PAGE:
“There’s no law enforcement, and there’s so much drama now just getting through the day here, that most people can’t worry about such things,” lamented Yasmine El Dorghamy, the exasperated editor of Al Rawi, Egypt’s heritage review.
The sad truth is that little of architecturalquality has been built in Cairo in decades, no useful lessons learned from other big capitals, no progressive approaches to city planning embraced under Mr. Mubarak or the Muslim Brotherhood.
With a colleague, Mona El-Naggar, I went to see for myself. We found Muhammad Said hanging out on a street corner. A skinny 19-year-old in a T-shirt and flip-flops, slouching on a red scooter, he volunteered to show us what had recently been built. The neighborhood is a rabbit warren of many blind, dirt alleys. Mr. Said led us down one alley after another, past mounds of rubble and collapsing wood-beam-and-brick houses, historic but decrepit. Some other young men appeared. They seemed to know Mr. Said. They began to follow us. There were no police around.
Mr. Said headed down a narrow passageway that dead-ended in the courtyard of an old house, a sunless air shaft strung with drying laundry. Why are we here? I demanded.
Many families live crammed together, Mr. Said answered. The people tearing down old places have been known to offer residents money to leave and new apartments, he said. “When you live together in a tiny room and someone offers you something better,” he wanted to tell us, “who would turn it down?” That was his point. This was not an outrage, but an opportunity — and a clash of interests among classes in a society being forced to legislate and reinvent itself.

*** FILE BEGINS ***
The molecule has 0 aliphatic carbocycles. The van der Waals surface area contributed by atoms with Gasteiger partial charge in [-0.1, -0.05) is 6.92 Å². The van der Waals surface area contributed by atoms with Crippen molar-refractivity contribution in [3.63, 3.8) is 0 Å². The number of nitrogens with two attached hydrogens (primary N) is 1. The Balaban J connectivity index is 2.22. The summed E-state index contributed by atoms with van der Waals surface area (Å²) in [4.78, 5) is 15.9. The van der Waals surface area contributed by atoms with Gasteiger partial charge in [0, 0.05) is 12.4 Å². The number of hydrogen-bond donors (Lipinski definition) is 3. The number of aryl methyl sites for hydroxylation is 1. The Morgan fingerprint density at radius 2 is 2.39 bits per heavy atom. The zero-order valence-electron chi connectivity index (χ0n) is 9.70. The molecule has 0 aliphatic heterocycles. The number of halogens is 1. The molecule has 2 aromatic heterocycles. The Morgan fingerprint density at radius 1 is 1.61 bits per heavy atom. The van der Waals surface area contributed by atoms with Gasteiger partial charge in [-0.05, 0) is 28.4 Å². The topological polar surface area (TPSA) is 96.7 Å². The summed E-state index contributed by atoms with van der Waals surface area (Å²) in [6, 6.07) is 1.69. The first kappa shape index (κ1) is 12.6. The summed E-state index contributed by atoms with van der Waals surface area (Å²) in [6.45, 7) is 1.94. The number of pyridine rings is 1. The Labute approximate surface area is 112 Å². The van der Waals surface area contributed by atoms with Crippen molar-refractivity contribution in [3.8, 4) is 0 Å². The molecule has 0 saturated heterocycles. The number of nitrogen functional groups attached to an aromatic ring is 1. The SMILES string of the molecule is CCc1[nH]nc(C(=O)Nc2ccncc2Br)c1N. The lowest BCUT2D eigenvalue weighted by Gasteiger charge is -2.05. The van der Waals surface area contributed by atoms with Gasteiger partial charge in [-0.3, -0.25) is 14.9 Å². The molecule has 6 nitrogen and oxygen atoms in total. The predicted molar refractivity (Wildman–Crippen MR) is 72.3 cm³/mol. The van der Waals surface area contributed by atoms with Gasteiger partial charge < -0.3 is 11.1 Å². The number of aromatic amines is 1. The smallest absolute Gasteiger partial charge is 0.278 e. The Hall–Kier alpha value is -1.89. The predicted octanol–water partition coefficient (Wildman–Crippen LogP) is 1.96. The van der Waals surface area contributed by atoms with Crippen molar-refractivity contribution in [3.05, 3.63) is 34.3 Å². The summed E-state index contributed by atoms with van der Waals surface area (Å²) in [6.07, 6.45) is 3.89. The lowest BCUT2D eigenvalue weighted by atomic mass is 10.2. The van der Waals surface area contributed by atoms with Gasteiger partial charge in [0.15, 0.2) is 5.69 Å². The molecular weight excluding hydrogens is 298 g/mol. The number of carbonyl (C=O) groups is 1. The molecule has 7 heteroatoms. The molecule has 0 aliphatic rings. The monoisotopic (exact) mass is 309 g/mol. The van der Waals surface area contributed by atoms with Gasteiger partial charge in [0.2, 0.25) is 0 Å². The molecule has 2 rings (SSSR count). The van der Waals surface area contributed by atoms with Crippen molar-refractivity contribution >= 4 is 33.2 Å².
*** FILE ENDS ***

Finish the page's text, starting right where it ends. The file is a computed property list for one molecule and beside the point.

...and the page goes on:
The sad truth is that little of architectural quality has been built in Cairo in decades, no useful lessons learned from other big capitals, no progressive approaches to city planning embraced under Mr. Mubarak or the Muslim Brotherhood. Government officials promise urban improvements but peddle outmoded ideas about sweeping away informal neighborhoods: ridding the city of its poor while erecting skyscrapers to produce Dubai on the Nile for the well-to-do.
Many Cairenes who can afford it continue to flee to gated communities. Mr. Mubarak’s government built highways to speed the wealthy out of town. I visited an older one of these settlements, Katameya Heights, a golf resort with a little shopping village where the signs are in English and preposterous Roman villas hide behind walls of bougainvillea. Katameya Heights could be in Florida or Southern California. Since the revolution, real estate values have been rising in these gated developments, whose allure remains a life that is quiet, slow and green in a megalopolis that is none of those things.
At the same time, the protests in Tahrir Square, as Mohamed Elshahed, the young editor of Cairobserver, an online magazine, told me, “introduced thousands of people of different classes, from all over the city, to each other and to an urban alternative to the Cairo of suburban developments. The revolution was partly about rediscovering the city on foot,” he said.
We had much bigger dreams two years ago, and we are all disillusioned and demoralized now,” said Mr. Omar Nagati, thearchitect, speaking for many Egyptians. “But there’s still an opportunity to set the terms for a new city, even if the efforts may have to be small scale and guerrilla style for the moment